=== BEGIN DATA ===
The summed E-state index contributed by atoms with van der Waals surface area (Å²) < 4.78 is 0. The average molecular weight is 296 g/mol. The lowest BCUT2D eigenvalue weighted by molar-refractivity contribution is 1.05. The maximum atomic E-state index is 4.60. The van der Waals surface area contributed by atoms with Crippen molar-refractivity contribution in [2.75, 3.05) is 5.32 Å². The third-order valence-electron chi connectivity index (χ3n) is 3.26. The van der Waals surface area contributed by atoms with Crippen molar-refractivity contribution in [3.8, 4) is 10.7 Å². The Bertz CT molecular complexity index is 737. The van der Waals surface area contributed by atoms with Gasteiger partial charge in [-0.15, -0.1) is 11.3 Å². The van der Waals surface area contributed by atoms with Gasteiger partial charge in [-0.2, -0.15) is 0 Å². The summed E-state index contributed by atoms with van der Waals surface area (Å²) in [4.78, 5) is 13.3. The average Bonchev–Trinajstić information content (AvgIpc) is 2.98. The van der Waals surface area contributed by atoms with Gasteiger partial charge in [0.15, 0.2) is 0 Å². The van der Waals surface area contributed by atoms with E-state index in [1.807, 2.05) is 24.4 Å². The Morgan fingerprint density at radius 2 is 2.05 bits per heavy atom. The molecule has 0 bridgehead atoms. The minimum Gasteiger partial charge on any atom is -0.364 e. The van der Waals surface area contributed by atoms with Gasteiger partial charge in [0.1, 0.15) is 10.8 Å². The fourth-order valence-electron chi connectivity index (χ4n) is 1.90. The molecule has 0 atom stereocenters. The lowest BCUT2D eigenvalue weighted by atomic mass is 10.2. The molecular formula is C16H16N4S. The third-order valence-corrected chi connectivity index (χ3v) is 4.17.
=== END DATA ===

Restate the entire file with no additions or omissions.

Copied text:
The summed E-state index contributed by atoms with van der Waals surface area (Å²) < 4.78 is 0. The average molecular weight is 296 g/mol. The lowest BCUT2D eigenvalue weighted by molar-refractivity contribution is 1.05. The maximum atomic E-state index is 4.60. The van der Waals surface area contributed by atoms with Crippen molar-refractivity contribution in [2.75, 3.05) is 5.32 Å². The third-order valence-electron chi connectivity index (χ3n) is 3.26. The van der Waals surface area contributed by atoms with Crippen molar-refractivity contribution in [3.8, 4) is 10.7 Å². The Bertz CT molecular complexity index is 737. The van der Waals surface area contributed by atoms with Gasteiger partial charge in [-0.15, -0.1) is 11.3 Å². The van der Waals surface area contributed by atoms with Gasteiger partial charge in [-0.2, -0.15) is 0 Å². The summed E-state index contributed by atoms with van der Waals surface area (Å²) in [4.78, 5) is 13.3. The average Bonchev–Trinajstić information content (AvgIpc) is 2.98. The van der Waals surface area contributed by atoms with Gasteiger partial charge in [0.15, 0.2) is 0 Å². The van der Waals surface area contributed by atoms with E-state index in [1.807, 2.05) is 24.4 Å². The Morgan fingerprint density at radius 2 is 2.05 bits per heavy atom. The molecule has 0 bridgehead atoms. The minimum Gasteiger partial charge on any atom is -0.364 e. The van der Waals surface area contributed by atoms with Gasteiger partial charge in [0.1, 0.15) is 10.8 Å². The fourth-order valence-electron chi connectivity index (χ4n) is 1.90. The molecule has 0 atom stereocenters. The lowest BCUT2D eigenvalue weighted by atomic mass is 10.2. The molecular formula is C16H16N4S. The third-order valence-corrected chi connectivity index (χ3v) is 4.17.